Multicultural Requirement. Students may satisfy this requirement by completing a minimum of 3 units from the approved courses listed in the current catalog.
Complete the AA Degree General Education Requirements. See the current catalog for courses approved to meet the AA General Education requirements:
A2.Analytical Thinking and Oral Communication
B. Natural Sciences
D. Social and Behavioral Sciences
E. Integrated Self and Life Long Learning
Complete 9 courses for the AA degree major. Coun 100, Psyc 100, AODS/PSYC/SOC 140, Psyc 225, Psyc 235, AODS/PSYC/SOC 298, Soc 100, Soc 110 and one 3 unit course from list above.
COUN 100; Introduction to Basic Counseling Skills (3) Transfer acceptability: CSU An introduction to the principles and practices of counseling and interviewing.
A systematic development of the basic skills essential for effective counseling.
Combines informal lecture, videotapes, and role playing interactions. Practicum experience will be required.
SOC 100 Introduction to Sociology (3) Transfer acceptability: CSU; UC;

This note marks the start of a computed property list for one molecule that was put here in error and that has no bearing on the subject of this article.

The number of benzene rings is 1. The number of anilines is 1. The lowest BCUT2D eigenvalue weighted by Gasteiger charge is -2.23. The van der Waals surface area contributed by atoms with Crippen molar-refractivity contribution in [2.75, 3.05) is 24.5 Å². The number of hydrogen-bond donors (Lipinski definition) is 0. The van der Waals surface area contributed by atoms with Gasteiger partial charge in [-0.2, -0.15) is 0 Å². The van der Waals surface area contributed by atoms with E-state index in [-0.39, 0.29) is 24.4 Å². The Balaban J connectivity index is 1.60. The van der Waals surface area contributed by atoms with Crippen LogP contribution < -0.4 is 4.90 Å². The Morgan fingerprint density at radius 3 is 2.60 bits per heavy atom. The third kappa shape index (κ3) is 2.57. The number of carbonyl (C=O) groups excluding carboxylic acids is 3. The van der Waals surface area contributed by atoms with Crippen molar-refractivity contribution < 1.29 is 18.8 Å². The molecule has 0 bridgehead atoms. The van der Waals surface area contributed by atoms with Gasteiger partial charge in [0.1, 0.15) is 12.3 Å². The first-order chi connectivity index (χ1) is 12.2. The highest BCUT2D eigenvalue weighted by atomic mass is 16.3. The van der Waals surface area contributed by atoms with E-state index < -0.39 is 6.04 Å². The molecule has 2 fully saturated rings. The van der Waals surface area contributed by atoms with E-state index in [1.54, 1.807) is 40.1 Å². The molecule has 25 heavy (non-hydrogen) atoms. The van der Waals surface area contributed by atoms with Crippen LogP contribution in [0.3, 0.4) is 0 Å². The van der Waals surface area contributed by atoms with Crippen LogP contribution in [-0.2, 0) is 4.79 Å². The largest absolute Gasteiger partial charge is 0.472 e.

A study of the principles and problems pertaining to group behavior, the relationships among human beings, the development and nature of institutions, and the structure of society.
PSYC 100 introduction to Psychology (3) Transfer acceptability: CSU; UC; A general introduction to the principles of human and animal behavior. Topics covered include history of psychology, research thinking, intelligence, lifespan development, gender and human sexuality, motivation and emotion, health psychology, personality, psychological disorders, therapy, social psychology, and other related topics (e.g., industrial/organizational psychology, sports psychology, environmental psychology, forensic psychology). Emphasis is placed upon the relationship between general principles of psychology and their practical applications.